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DUT to resume classes following protests

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Students at the University of Technology are today expected to return to lectures, following three weeks of disruptions. 

The academic programme at all five Durban University of Technology (DUT) campuses is expected to resume on Monday, after management and the student representative council (SRC) reached common ground following protests.

Management suspended classes at DUT earlier this month after  clashes between protesters  and private security led to the death of 21-year-old student Mlungisi Madonsela  at one of the campuses.

DUT Vice chancellor, Thandwa Mthembu says management and students leaders have finally reached an agreement. He says he is confident the academic programme will resume without a hitch.

The institution has also secured a court barring students and organisations from protesting and damaging property on campus. 

According to News24, in a joint statement by university management and SRC, it is stated that classes at all DUT campuses will resume next week, provided that students who are currently appealing the National Student Financial Aid Scheme (NSFAS), and who are staying in the Baltimore residence, are moved until the outcome of their appeal.

According to the statement, there are 232 students awaiting a decision on NSFAS funding.

New24 also reported that “Management agreed to this condition, subject to Student Housing Department confirming that the spaces still exist,” the joint statement read.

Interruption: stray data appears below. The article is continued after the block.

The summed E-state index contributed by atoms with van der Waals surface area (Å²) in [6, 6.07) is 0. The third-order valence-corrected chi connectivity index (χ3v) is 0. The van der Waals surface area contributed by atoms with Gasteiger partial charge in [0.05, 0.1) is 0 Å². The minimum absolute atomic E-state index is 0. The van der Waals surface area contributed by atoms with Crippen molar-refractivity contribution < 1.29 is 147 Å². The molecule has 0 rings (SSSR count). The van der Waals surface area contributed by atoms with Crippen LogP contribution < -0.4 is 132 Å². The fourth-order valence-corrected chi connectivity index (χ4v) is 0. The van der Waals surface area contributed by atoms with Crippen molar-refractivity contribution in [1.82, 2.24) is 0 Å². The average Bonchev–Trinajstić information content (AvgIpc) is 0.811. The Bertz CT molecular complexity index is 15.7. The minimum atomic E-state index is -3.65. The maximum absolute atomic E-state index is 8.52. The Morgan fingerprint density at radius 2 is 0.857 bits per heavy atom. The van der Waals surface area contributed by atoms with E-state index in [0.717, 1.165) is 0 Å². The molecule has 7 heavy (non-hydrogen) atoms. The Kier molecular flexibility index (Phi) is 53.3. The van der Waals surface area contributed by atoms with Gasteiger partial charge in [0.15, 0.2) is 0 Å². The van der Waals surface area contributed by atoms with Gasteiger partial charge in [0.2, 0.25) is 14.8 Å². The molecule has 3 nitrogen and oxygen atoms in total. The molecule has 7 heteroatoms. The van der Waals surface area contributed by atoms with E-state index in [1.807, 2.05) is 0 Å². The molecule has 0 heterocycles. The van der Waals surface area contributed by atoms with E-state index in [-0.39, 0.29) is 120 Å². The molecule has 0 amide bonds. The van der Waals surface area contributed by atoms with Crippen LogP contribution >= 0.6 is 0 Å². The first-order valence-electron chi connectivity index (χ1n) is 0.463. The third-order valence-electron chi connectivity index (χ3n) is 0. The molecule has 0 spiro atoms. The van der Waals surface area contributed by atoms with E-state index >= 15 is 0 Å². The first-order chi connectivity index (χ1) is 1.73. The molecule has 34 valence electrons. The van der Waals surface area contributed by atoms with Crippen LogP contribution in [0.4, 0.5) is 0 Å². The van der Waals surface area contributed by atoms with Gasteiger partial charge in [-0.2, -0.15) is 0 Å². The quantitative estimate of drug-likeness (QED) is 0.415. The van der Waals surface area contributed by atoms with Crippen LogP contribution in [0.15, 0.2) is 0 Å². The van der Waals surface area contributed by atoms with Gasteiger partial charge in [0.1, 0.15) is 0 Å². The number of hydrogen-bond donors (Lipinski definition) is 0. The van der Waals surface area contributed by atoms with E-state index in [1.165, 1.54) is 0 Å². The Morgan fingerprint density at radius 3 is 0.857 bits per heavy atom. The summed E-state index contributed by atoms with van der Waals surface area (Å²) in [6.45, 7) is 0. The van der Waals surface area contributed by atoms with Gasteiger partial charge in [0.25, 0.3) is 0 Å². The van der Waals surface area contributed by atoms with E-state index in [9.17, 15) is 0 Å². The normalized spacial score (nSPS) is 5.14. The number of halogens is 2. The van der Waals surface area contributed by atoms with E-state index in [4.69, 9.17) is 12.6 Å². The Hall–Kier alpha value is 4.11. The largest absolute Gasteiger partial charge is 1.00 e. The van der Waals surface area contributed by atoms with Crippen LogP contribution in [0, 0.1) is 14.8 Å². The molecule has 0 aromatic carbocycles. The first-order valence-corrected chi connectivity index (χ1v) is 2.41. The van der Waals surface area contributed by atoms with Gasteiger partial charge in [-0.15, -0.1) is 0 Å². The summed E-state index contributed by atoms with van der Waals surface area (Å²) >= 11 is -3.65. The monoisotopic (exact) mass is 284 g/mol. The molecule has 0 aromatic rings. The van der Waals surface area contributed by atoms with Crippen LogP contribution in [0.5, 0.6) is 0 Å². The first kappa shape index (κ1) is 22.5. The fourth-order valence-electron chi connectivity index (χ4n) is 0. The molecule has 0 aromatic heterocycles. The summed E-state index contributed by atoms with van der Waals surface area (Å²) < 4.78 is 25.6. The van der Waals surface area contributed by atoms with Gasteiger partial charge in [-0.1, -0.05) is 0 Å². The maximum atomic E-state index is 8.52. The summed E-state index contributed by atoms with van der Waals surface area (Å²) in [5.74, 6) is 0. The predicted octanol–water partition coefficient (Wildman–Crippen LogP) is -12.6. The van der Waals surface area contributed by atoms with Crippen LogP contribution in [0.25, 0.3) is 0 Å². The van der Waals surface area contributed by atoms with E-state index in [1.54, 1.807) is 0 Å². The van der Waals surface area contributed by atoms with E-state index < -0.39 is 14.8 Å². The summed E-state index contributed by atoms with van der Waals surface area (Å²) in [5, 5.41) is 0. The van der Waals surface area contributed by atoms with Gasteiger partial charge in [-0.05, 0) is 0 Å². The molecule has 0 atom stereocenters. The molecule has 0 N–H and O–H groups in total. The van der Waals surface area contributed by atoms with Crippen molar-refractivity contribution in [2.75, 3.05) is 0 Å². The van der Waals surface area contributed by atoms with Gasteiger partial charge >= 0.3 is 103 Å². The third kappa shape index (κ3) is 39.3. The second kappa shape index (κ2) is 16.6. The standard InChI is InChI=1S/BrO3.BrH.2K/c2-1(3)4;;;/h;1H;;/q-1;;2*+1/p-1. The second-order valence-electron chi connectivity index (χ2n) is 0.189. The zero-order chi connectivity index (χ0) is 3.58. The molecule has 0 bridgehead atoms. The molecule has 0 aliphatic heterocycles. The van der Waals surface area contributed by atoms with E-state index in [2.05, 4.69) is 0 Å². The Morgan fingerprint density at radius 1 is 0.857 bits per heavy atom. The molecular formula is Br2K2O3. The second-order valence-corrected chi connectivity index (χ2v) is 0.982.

Additionally, students whose appeals are unsuccessful will be given 48 hours to vacate the residences.

“Further, the meeting agreed that students who are waiting for their appeal decisions should be allowed to attend classes until their cases are finalised or on 15 March 2019 – whichever comes first.”

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The government is forging ahead with its plans to eradicate Gender Based Violence (GBV) in the country’s post-school education institutions.

Under the Policy Framework to Address GBV in the Post-school Education and Training System (PSET), which came out for public comment this week, government aims to conceptualise GBV and define its manifestation in terms of existing laws and policies.

The framework details the international and national regulatory framework for institutional and departmental responses to GBV. It provides guidance around the structures, mechanisms and processes that institutions must put in place to address GBV.

This will be done by mandating institutions to develop a comprehensive, overarching policy to address GBV, which includes harassment and discrimination more broadly, staff grievance and disciplinary proceedings, as well as student and staff codes of conduct aligned and integrated within the total policy environment of the institution.

They will have to put support and assistance mechanisms in place that can immediately offer support to victims of GBV in institutions, as well as establishing effective reporting, monitoring and evaluation mechanisms.

Furthermore, they will also institute a charter on ethics that will be signed by all staff and student leadership in institutions.  The charter should clearly specify ethical conduct that pertains to the eradication of sexual harassment and GBV.

The latest statistics of the World Health Organisation reflect that 35% of women worldwide experienced either physical or sexual intimate partner violence (IPV) or non-partner sexual violence.